Evidence that developmental changes in type III acini in the tick Amblyomma hebraeum (Acari: Ixodidae) are initiated by a hemolymph-borne factor


During feeding, certain cells in the salivary gland type III acini of the ixodid tick Amblyomma hebraeum Koch undergo major developmental changes. We induced many of these changes in the ablumenal interstitial cells (AbIC), adlumenal interstitial cell (AdIC), and f-cells of type III acini, by transplanting the salivary gland of the unfed female to the hemocoel of a feeding female. In transplants, AbICs enlarged and formed a labyrinth of extracellular spaces. Extensions of AbICs pushed into the AdIC. Autophagic vacuoles were common in AbICs. The f-cells also enlarged and developed autophagic vacuoles. Complex interdigitation occurred between the f-cells and the AbIC. In transplants, the labyrinth was not as extensive as that of fed unoperated females or of operated females. The AdIC, AbIC, and f-cells did not undergo as extensive a development in unoperated fed males as the same cells did in unoperated fed females. In males AbICs did not develop an extensive labyrinth, and the f-cells did not develop beyond a secretory phase. No autophagic vacuoles were observed in any of these cells. When male salivary glands were transplanted into feeding females, AdIC, AbICs and f-cells developed an ultrastructure similar to the same cells in female transplants. Cells from salivary glands of unfed females cultured for 2 days in TC medium 199 resembled the same cells from control unfed salivary glands. The selectivity of these changes supports the conclusion that a hemolymph-borne salivary gland development factor initiated this development. © 1988 Elsevier Science Publishers B.V.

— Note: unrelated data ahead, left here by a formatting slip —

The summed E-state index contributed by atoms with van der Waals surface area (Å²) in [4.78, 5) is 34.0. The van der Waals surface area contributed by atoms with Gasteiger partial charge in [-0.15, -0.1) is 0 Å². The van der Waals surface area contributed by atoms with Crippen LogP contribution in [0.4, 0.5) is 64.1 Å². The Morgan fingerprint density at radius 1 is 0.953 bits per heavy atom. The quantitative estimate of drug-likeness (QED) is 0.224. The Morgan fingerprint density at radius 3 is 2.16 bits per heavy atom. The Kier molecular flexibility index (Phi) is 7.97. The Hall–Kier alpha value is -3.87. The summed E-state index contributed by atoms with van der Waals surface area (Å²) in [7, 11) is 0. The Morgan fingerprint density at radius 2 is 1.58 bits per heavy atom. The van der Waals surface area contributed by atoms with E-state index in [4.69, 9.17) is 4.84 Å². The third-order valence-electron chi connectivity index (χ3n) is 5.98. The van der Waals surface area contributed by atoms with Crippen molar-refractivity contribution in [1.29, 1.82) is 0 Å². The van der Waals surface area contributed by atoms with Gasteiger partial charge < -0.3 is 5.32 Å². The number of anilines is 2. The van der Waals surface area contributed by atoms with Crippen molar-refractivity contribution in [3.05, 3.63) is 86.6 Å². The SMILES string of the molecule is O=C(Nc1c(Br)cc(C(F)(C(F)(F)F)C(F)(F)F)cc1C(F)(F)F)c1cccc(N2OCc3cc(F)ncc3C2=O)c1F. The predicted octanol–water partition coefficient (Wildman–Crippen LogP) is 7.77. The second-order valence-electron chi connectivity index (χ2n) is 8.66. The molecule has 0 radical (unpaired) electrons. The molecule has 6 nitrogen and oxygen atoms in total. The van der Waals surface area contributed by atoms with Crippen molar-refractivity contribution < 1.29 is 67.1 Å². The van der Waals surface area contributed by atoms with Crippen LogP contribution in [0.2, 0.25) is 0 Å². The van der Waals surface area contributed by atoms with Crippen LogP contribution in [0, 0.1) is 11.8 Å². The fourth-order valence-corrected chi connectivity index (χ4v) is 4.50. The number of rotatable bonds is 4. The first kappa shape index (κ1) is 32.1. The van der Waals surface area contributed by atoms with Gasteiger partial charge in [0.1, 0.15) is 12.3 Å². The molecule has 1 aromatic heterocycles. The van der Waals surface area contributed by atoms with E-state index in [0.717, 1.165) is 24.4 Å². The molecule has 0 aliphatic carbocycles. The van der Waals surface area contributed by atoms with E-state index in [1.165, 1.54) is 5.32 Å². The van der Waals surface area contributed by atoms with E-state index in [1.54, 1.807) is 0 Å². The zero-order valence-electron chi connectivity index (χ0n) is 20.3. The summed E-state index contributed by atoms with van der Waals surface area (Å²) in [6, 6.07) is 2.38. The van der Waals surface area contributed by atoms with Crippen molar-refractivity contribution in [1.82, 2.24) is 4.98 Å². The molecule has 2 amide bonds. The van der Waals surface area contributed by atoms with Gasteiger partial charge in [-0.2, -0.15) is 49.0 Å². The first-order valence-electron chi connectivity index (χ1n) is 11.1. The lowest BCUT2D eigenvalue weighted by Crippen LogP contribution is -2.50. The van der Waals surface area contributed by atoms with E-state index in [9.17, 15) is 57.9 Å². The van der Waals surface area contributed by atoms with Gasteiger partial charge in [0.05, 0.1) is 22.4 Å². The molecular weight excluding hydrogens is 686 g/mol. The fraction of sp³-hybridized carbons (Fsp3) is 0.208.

Publication Title

Experimental and Applied Acarology